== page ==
sexta-feira, 6 de novembro de 2015
Silicon Valley faces a new political problem
One of the more unexpected moments in recent US political history came four years ago when news of the death of Steve Jobs reached the forces of Occupy Wall Street — then in possession of fairly substantial swaths of urban parkland. Some of the protesters were pretty distraught and took to Twitter to mourn the loss of one of history’s greatest wealth creators.
The sadness on the city streets revealed one of the more curious blind spots of much of today’s American left. The occupiers were angry with the influence wielded by the richest 1 per cent of the population but they were willing to make exceptions for some captains of industry in the technology sector.
Executives such as Jobs were not part of the problem, in the view of many of the young people banging their drums at night in the parks. They were part of the solution, disrupters of traditional businesses and creators of the communications infrastructure that was enabling the smartphone-wielding activists to express themselves as never before.
But the times may be a changin’. Evidence that US progressives are turning against their old heroes in the Silicon Valley emanated this week from an intriguing locale: San Francisco, the Californian city by the bay that has become a very expensive place to live thanks to the presence — and arguably the products — of the high-tech elite.
The rebellion came in the form of ballot proposals designed to maintain the supply of affordable housing in the city. One sought to prevent landlords from converting residences into permanent offerings on the Airbnb home-sharing site by limiting short-term rentals to 75 days a year. Another would have stopped the construction of luxury homes in the traditionally working-class Mission district for 18 months.
Both local propositions went down to defeat on Tuesday. But I would note that they were supported by tens of thousands of San Franciscans, garnering more than 40 per cent of the vote in both cases. This flaring of anti-tech feeling is significant because Californian ideas have a way of spreading to other places. The hippie movement is one example. The anti-tax crusade that began with a California ballot initiative in 1978 is another. So too were the iMacs, iPods, iPhones and iPads sold by a certain Cupertino, California, company that employed Jobs from time to time.
San Francisco’s case also comes as something of a wake-up call in a country where neither major political party has shown any inclination to stand in the way of Silicon Valley — either through antitrust enforcement or other laws.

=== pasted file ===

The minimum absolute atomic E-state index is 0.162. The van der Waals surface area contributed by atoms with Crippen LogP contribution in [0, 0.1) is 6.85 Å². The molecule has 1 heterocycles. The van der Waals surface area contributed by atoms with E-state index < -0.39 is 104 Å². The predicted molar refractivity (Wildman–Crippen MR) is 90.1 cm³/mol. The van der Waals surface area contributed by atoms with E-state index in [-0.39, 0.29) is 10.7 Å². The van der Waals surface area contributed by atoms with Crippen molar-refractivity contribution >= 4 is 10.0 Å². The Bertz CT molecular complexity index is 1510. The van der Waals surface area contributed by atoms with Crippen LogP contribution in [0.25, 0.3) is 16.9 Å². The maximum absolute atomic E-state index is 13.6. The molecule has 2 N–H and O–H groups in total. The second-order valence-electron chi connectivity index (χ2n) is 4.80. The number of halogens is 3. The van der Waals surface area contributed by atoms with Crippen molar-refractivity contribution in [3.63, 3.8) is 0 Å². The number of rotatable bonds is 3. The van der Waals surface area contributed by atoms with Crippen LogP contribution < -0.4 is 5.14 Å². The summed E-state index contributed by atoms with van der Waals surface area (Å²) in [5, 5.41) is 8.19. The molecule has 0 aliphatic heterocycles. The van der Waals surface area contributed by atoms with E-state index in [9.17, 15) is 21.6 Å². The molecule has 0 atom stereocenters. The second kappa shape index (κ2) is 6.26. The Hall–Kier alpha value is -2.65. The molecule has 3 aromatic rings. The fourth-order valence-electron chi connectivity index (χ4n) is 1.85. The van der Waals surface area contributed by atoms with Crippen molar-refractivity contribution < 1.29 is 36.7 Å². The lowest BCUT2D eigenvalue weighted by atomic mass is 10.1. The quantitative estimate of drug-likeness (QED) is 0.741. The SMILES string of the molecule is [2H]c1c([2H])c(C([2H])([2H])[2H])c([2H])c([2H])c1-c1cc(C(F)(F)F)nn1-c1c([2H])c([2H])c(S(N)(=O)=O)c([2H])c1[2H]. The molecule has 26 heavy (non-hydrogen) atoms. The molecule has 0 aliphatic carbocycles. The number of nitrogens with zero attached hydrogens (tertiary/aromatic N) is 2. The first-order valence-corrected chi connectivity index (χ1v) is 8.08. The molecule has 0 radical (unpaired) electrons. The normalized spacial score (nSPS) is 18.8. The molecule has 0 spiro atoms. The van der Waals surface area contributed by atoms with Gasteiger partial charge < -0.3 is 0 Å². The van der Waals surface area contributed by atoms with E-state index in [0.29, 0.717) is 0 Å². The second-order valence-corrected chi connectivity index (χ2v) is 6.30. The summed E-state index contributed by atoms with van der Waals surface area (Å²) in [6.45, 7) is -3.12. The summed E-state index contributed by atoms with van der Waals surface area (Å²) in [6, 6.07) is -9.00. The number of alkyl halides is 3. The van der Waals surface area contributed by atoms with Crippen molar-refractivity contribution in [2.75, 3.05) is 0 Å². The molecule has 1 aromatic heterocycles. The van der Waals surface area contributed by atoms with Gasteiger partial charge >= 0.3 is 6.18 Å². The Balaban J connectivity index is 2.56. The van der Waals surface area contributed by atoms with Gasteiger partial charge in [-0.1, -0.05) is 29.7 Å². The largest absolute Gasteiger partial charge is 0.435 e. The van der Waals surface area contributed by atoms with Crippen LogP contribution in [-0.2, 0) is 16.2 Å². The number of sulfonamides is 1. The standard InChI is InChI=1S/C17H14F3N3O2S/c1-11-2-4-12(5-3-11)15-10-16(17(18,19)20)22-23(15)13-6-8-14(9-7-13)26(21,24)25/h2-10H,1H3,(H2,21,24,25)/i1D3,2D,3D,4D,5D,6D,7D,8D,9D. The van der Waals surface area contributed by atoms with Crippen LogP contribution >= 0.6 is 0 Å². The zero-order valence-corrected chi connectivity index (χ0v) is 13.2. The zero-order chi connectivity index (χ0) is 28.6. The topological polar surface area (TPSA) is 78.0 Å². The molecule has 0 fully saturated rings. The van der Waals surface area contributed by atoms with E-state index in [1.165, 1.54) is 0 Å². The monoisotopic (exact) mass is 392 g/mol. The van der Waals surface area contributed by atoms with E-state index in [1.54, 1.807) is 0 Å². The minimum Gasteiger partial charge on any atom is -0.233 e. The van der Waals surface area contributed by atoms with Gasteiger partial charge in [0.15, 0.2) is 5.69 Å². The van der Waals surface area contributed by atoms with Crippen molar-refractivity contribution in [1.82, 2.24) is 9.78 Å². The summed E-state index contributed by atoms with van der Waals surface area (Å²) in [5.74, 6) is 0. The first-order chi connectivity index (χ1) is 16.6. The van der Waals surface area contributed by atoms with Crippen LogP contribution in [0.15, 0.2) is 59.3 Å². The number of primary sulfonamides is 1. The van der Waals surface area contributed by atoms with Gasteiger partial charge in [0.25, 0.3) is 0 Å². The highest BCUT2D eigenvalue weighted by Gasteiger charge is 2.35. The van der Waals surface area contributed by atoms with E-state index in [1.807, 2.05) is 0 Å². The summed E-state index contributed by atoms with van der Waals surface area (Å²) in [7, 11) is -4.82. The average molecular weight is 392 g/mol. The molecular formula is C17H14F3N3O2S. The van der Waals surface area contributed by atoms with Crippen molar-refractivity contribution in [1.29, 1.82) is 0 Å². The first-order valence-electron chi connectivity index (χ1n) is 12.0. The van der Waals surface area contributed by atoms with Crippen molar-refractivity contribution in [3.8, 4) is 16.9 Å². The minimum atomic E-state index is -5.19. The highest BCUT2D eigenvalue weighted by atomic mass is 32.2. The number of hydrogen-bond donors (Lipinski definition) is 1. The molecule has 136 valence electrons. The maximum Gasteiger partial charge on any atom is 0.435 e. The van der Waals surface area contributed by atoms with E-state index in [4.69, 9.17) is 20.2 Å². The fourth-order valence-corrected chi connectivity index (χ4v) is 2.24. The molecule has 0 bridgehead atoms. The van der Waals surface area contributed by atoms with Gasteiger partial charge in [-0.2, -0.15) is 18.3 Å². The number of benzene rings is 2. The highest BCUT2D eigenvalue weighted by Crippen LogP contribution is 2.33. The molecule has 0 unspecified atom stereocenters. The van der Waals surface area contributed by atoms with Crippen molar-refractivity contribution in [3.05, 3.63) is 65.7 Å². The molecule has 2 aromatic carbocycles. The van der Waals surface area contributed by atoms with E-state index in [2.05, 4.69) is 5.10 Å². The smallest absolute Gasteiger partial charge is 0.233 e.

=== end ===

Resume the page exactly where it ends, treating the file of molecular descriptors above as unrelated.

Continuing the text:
Rightly or wrongly, the Republicans tend to be focused nowadays on older technologies — witness Donald Trump’s call for the US to follow the example of Qin Dynasty China and build a great wall on the Mexican border.
The Democratic presidential campaign has featured plenty of big-business bashing as the frontrunner Hillary Clinton has been “pulled” to the left by socialist Bernie Sanders. But when Democrats complain about capitalists, they are usually talking about the ones working at the big banks, demonstrating the tendency of politicians, like generals, to fight the last war (when Wall Street was really falling apart during the 2008 campaign, few leaders in either party said much until it was too late).
If you run into a prominent Democrat talking about Silicon Valley these days, chances are they are doing so in the employ of a technology company. As Airbnb mounted an $8m campaign against the San Francisco proposal on short-term rentals, it hired Chris Lehane, a former adviser to President Bill Clinton. David Plouffe, President Barack Obama’s 2008 campaign manager, has provided similar assistance to Uber, the ride-hailing service, while Jay Carney, his former press secretary, can be found kicking up a fuss on behalf of the happy campers at Amazon.
I would argue that political people of either party ignore the anti-tech stirrings in a place like San Francisco at their own peril — even though the city’s ballot proposals this week were far from perfect. Airbnb rentals, after all, could help homeowners of more modest means make ends meet. Higher-end housing developments in the Mission also could create jobs for lower-income people who might otherwise be idle.
The bigger point is that there are good reasons for people to worry about the Silicon Valley behemoths. The disparity in wealth between San Franciscans in the tech sector and other fields is raising questions about how the city can remain a home for both groups. Transport services such as Uber are threatening the livelihoods of taxi drivers around the world. The systemic online snooping into our personal affairs by private-sector entities points to the need for new rules of engagement (my sympathies on this score are with Walter Kirn, author of an Atlantic magazine article entitled: “If you’re not paranoid, you’re crazy”.)
A political reckoning with the big Silicon Valley groups is in order — just as one was with the leading banks when they were spreading their tentacles during the past decade. All it would take to get started would be one presidential candidate serious enough to talk with the American people about such things.